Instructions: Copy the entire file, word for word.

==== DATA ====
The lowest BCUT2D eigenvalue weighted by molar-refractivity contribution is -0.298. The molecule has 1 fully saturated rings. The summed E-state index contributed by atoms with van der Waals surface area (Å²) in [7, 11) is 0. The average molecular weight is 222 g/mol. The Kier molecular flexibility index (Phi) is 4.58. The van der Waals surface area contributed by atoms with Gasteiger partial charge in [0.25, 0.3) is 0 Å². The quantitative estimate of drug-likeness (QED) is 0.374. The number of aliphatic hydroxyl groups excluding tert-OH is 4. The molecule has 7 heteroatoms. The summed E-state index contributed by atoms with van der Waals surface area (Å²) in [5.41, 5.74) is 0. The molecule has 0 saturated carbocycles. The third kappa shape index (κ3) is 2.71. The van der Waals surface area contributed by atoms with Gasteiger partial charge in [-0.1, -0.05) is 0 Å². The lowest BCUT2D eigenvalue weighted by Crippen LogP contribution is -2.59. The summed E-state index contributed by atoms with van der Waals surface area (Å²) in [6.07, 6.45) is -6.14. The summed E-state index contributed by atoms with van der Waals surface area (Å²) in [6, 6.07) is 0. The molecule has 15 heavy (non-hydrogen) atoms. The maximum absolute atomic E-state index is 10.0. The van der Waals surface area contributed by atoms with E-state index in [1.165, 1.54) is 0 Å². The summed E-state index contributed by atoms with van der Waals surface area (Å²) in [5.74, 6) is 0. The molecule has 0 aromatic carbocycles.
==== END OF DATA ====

The lowest BCUT2D eigenvalue weighted by molar-refractivity contribution is -0.298. The molecule has 1 fully saturated rings. The summed E-state index contributed by atoms with van der Waals surface area (Å²) in [7, 11) is 0. The average molecular weight is 222 g/mol. The Kier molecular flexibility index (Phi) is 4.58. The van der Waals surface area contributed by atoms with Gasteiger partial charge in [0.25, 0.3) is 0 Å². The quantitative estimate of drug-likeness (QED) is 0.374. The number of aliphatic hydroxyl groups excluding tert-OH is 4. The molecule has 7 heteroatoms. The summed E-state index contributed by atoms with van der Waals surface area (Å²) in [5.41, 5.74) is 0. The molecule has 0 saturated carbocycles. The third kappa shape index (κ3) is 2.71. The van der Waals surface area contributed by atoms with Gasteiger partial charge in [-0.1, -0.05) is 0 Å². The lowest BCUT2D eigenvalue weighted by Crippen LogP contribution is -2.59. The summed E-state index contributed by atoms with van der Waals surface area (Å²) in [6.07, 6.45) is -6.14. The summed E-state index contributed by atoms with van der Waals surface area (Å²) in [6, 6.07) is 0. The molecule has 15 heavy (non-hydrogen) atoms. The maximum absolute atomic E-state index is 10.0. The van der Waals surface area contributed by atoms with E-state index in [1.165, 1.54) is 0 Å². The summed E-state index contributed by atoms with van der Waals surface area (Å²) in [5.74, 6) is 0. The molecule has 0 aromatic carbocycles.